Following Jesus in the City

 
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New York City presents serious challenges to the church’s call to discipleship.

Shallow relationships are the norm. Work demands almost every ounce of a person’s time and energy. Hyper-transience cuts off the possibility of communal roots. And personal identity is defined by what you accomplish, leading people to completely immerse themselves in work and creative side projects.

Each of these cultural elements of city life are actively and holistically discipling people, forming them into certain kinds of people shaped by certain sets of values and behaviors. This increases the need for a counter-cultural disciple-making movement defined by the gospel of Jesus. So the need for discipleship in the city is vast, but the entry points for disciple-making, whether relationship-based or program-based, are extremely few and slim.

Each of these elements of city life are forming them into certain kinds of people shaped by certain sets of values and behaviors.


For example:

  • Try to get three or four people together regularly for Bible study, prayer, or accountability, and one of those people might move within the first three months.

  • Try to design a discipleship plan that lasts only three months, and people will struggle to quickly develop trust to go deep together.

  • Try to lead a discipleship program that is based on generic content, and you’ll be faced with the task of finding or designing content that is both excellent and urban (not to mention gospel-centered).

  • Try to design church programs and activities that disciple a person holistically, and you’ll struggle not to quickly burn people out (if they even come in the first place).

  • Try to start a discipleship program based on teaching, and people won’t have much needed relationships with each other or feel ownership to implement the content they learn.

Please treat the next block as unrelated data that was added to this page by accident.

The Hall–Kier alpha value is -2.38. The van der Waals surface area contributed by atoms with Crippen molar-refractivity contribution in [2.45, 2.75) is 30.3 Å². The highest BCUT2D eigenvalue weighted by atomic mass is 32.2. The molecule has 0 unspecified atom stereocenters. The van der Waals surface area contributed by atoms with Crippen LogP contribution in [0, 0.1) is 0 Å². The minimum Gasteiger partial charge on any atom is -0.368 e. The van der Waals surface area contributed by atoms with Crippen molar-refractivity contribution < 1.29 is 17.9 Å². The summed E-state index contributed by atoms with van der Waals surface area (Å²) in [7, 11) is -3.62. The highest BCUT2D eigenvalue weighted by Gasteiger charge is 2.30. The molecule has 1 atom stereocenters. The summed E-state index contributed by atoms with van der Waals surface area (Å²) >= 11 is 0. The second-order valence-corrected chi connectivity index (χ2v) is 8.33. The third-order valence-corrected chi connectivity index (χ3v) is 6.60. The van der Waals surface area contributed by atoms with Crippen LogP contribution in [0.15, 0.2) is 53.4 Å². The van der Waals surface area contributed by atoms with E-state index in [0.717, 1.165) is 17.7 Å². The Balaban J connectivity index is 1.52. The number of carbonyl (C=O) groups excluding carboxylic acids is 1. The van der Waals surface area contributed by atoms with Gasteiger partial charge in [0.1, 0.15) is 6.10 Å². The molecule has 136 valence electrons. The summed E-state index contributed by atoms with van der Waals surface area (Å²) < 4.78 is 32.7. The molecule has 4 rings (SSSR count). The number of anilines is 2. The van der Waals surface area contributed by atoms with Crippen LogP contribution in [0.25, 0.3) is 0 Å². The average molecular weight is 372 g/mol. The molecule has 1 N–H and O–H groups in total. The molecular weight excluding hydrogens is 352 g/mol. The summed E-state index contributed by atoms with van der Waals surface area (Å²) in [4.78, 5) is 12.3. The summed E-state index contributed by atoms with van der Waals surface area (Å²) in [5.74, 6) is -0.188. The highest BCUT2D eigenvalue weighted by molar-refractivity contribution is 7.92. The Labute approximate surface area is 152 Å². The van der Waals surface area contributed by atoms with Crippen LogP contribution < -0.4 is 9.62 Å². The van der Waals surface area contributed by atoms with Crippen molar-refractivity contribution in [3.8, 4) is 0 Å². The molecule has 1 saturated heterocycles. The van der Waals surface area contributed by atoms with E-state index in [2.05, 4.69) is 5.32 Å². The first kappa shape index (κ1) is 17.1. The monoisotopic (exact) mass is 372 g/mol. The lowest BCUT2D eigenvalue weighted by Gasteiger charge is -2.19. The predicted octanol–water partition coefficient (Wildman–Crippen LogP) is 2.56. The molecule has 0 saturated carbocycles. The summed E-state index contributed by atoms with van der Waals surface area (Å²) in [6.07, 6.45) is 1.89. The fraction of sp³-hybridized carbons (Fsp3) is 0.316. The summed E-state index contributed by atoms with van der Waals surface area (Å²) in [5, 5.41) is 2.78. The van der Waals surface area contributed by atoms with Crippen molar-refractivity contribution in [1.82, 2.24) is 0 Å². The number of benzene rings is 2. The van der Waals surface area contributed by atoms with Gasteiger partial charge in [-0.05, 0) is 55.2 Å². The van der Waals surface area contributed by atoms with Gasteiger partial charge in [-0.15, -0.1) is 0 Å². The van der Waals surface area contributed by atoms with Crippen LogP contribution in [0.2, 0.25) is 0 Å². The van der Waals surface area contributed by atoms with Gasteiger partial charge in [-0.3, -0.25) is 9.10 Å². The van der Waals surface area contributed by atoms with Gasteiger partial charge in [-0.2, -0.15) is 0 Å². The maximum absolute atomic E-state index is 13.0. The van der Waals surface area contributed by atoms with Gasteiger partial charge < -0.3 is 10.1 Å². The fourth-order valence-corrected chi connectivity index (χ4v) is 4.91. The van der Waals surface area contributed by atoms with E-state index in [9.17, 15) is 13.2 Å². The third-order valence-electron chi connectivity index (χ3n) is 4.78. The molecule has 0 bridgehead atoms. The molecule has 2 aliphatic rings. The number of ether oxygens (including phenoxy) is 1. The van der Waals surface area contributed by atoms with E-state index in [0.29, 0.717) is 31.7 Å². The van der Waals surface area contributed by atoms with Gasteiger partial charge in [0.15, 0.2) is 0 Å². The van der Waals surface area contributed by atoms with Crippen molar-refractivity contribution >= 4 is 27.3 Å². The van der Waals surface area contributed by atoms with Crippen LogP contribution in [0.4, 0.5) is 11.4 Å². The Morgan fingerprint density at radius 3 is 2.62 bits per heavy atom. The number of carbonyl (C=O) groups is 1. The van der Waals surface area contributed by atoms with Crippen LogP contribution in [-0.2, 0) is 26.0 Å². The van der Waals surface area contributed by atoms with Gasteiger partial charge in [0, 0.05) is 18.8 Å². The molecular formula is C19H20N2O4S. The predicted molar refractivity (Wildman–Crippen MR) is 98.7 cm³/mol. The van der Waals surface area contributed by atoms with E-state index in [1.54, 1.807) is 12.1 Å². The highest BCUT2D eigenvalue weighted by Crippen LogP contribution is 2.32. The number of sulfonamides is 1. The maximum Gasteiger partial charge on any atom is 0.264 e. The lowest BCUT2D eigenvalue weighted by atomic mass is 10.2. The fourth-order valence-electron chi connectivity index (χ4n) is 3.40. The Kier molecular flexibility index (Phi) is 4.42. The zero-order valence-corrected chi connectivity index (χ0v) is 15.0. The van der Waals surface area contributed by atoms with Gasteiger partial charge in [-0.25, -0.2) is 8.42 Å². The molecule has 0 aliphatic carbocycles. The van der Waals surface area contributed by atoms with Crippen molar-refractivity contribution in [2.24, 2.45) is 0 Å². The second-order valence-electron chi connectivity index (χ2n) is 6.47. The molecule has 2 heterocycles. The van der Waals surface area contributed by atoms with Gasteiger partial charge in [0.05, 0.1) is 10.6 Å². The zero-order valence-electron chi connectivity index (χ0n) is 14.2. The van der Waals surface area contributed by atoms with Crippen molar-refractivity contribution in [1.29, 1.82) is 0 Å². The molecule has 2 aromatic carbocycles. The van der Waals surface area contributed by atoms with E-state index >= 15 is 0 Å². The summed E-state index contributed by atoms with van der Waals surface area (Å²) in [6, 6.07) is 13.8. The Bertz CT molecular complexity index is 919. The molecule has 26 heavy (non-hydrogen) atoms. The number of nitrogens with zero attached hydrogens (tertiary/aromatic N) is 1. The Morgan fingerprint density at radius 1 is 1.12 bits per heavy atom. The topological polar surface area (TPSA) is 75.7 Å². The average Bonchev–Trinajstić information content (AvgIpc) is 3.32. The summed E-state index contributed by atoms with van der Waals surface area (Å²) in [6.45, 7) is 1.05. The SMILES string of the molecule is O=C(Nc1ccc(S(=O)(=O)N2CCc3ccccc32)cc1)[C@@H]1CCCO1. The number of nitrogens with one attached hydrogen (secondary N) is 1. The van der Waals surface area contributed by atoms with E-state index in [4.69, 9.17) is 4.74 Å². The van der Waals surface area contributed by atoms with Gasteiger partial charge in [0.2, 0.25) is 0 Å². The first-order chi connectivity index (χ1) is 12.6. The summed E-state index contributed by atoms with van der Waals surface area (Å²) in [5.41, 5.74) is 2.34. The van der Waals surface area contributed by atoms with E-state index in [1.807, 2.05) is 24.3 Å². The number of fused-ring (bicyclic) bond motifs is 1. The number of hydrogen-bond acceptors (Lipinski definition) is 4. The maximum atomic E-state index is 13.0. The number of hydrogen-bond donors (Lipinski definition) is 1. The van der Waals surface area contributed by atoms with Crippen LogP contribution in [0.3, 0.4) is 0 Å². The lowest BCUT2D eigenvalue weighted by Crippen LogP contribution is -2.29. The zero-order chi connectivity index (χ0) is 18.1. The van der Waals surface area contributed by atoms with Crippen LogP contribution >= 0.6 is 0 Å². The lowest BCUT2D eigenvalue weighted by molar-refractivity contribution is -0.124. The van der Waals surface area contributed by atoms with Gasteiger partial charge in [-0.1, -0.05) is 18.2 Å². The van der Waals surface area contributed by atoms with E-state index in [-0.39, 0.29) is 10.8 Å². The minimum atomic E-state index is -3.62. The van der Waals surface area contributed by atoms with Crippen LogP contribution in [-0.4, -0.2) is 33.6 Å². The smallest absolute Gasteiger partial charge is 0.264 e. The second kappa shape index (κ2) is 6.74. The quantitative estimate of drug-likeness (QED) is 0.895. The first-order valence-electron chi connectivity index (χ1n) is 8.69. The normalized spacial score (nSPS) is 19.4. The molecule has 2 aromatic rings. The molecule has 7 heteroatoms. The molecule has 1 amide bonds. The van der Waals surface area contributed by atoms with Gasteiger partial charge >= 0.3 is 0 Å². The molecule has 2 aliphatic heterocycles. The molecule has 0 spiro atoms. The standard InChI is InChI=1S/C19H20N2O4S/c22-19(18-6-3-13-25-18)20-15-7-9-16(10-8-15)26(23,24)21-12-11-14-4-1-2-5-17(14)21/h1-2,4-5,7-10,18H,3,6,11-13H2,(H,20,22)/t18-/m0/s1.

Regardless of which angle a church planter takes to try to make disciples, hurdles are high and there are lots of them. Yet, the stakes are equally high, because discipleship remains central to the great commission.

Every human being learns and grows through a unique combination of experiences that include receiving audible and visual information, verbal processing, space to think, curiosity, artistic expression, hands on practice, and interaction with other people. Yet, we church planters — and I include myself here — often act as if one program, method, or discipleship pathway will work for every person. This inevitably causes frustration for both the planter and the parishioners. Church planters will be tempted to give up and settle for producing Christians who are busy with church activities, rather than striving to help Christians grow in Christlikeness.

Maybe the way we do discipleship in urban churches is actually revealing an idol of control. Maybe we church planters think it all depends on us — on our teaching, pastoring, and ministry design. Maybe this idolatry causes us to spend way too much time trying to design discipleship programs and way too little time creating space for people to “contemplate the Lord’s glory” that leads to true “transformation” (2 Corinthians 3:18). Maybe we have a difficult time wrestling with the reality that “only God makes things grow” (1 Corinthians 3:7). Maybe we need to refocus our energy on lifting up Christ and empowering the lay leaders in our churches to carry out their own formation into the image of Christ in ways that actually work for them and the community.